views updated


NUDITY . People are nude in the most innocent moments as children and later at times of profound vulnerabilityduring sex and orgasm, while bathing, in sickness, and under the care of medical personnel. Much later, bodies may be exposed to adult children and other caregivers. And finally, one is exposed again in death, when one's body is prepared by morticians and other specialists in the ritual care of the dead. And yet it would be naivetoo innocent of gender and sexuality and their capacity to mark human interactions with the signs of dominance and submissionto equate nudity only with innocent vulnerability. The man who wears a raincoat to the park and displays himself to hapless observers is not innocent in his vulnerability but is driven by the awareness that exposing one's sexual organs can strike fear in the beholder.

From the female figures exposing their labia to protect cathedrals built in the Christian West to the ithyphallic and sexually gymnastic figures decorating supporting struts and exterior walls of temples in South Asia (said to prevent damage caused by lightening strikes), examples of the naked body striking an aggressive, "keep your distance" pose abound in the history of religions. Apotropaic rituals often utilize nudity. Images of nude humans, animals, deities, demons, and monstrous hybrids can be found in (and on the borders of) many configurations of sacred space.

Nudity and Sexuality

To display one's naked body in an inappropriate context can certainly engender powerful emotions in those who observe the spectacle. Why are social conventions being flouted? Is this person crazy, or worsea menace, a pervert, an evildoer? Religious discourses often provide contexts for making such judgments. Sociobiological theory pertaining to sex and the capacity of the human body to organize social life by means of sexuality provides a framework for exploring these religious discourses. Although feminists and queer theorists regard Desmond Morris's work warily, the patriarchal, hetero-normative assumptions behind the story of human evolution that Morris imaginatively reconstructs in his magnum opus, The Naked Ape, help link the patriarchal norms of many religious strictures around nudity to a sociobiological vision of how sexuality organizes human social life. Despite his ostensibly secular, agnostic stance, Morris tells a story of the human past that resonates nicely with patriarchal religious codes and the myths of origin in which many such codes are grounded.

Sociobiologists like Morris say that humans are naked apes: highly evolved animals who have found it evolutionarily adaptive to maintain stable monogamous pair-bonds through the constant receptivity to sexual arousal that humans, with relatively hairless bodies, enjoy. Humans are unique among mammals in the unprotected, furless condition. Humans have replaced shaggy coats of fur with clothing, keeping only vestigial fur patches around the scent organs that send aromatic messages to mates. Human females need not wait for their estrus cycles to connect them to the rewards of sexual intimacy with their mates; the female of the species is bound to her mate largely by the constant possibility of sexual pleasure.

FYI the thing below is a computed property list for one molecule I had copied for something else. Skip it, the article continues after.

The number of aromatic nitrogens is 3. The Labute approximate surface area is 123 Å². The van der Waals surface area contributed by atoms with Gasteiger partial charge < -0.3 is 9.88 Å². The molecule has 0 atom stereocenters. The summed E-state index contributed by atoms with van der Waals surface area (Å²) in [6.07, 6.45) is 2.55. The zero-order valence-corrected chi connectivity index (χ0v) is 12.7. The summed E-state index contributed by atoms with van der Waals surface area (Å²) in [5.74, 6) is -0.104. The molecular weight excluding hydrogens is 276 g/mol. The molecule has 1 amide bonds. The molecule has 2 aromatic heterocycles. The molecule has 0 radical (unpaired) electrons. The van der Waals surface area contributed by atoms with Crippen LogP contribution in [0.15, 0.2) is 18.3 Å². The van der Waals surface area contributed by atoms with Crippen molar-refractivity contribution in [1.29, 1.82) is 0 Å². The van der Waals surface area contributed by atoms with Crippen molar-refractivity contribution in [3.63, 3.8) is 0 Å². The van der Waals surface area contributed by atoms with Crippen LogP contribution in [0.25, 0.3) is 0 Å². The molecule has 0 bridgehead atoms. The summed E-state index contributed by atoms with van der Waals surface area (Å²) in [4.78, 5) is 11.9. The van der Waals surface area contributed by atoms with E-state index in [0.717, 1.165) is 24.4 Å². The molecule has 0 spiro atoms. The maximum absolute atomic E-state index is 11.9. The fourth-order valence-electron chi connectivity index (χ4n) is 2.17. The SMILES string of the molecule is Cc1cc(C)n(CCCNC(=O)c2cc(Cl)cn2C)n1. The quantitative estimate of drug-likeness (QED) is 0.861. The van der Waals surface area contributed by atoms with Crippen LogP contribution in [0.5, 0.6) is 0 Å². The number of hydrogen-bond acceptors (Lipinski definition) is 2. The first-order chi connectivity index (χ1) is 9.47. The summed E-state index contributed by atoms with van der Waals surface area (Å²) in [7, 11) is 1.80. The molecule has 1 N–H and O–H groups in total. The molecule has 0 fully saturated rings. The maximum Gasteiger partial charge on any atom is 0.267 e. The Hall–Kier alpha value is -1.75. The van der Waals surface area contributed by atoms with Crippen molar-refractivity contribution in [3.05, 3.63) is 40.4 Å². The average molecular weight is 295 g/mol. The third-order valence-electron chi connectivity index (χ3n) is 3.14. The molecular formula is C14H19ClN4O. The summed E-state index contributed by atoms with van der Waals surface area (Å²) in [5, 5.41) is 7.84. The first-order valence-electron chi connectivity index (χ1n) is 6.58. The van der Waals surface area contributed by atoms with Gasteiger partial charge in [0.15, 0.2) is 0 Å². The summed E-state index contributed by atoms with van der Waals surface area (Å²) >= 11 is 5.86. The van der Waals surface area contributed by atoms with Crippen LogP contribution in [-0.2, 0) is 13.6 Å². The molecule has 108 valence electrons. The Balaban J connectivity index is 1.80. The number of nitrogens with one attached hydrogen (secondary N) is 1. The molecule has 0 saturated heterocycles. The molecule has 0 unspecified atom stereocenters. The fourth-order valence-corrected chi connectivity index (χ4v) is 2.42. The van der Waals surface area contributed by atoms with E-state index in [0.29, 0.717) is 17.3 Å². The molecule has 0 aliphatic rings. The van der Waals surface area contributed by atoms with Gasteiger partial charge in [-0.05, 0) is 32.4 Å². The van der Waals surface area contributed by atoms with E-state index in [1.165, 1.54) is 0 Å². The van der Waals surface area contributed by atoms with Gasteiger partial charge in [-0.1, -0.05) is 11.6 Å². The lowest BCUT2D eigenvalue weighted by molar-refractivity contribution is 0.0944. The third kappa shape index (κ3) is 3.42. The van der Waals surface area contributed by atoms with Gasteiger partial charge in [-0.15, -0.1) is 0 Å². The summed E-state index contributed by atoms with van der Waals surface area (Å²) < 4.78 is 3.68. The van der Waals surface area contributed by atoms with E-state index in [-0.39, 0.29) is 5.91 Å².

According to Morris, the heterosexual pair-bond developed at the beginning of human evolution and provides the key to the survival and success of Homo sapiens. Humans are sapient because we form strong familial bonds that yield more brainpower in offspring. The sexual fidelity of the heterosexual couple allows human infants to develop slowly, cared for by a stable set of parents, which allows for maximal cognitive development and minimal instinctual "hardwiring." The young, swaddled in clothing, are still nursing when the offspring of other species are already engaging in acts of sexual reproduction and parenting their own young. That is surely innocence but of a special sort. Human young remain "in the nest" long after sexual awareness has dawned in them. Without constant restraint of sexual urges, the primal pair-bond between parents would be threatened by the intrusion of incestuous sexual activity in the family.

Obviously the disciplined observation of sexual impulses and the policing of sexual expression are spheres where religious discourse about purity and impurity, proper and improper, dignity and shame, right and wrong can be helpful, as the work of Georges Bataille and Michel Foucault makes abundantly clear. To be on the wrong side of these polarities moves one into the realm of sinister forces, of monstrosity and excess. Nudity in this context acts with the force of the ganz anderer, a terrifying absence of familiar contexts, an overwheling disruption of the familiar order.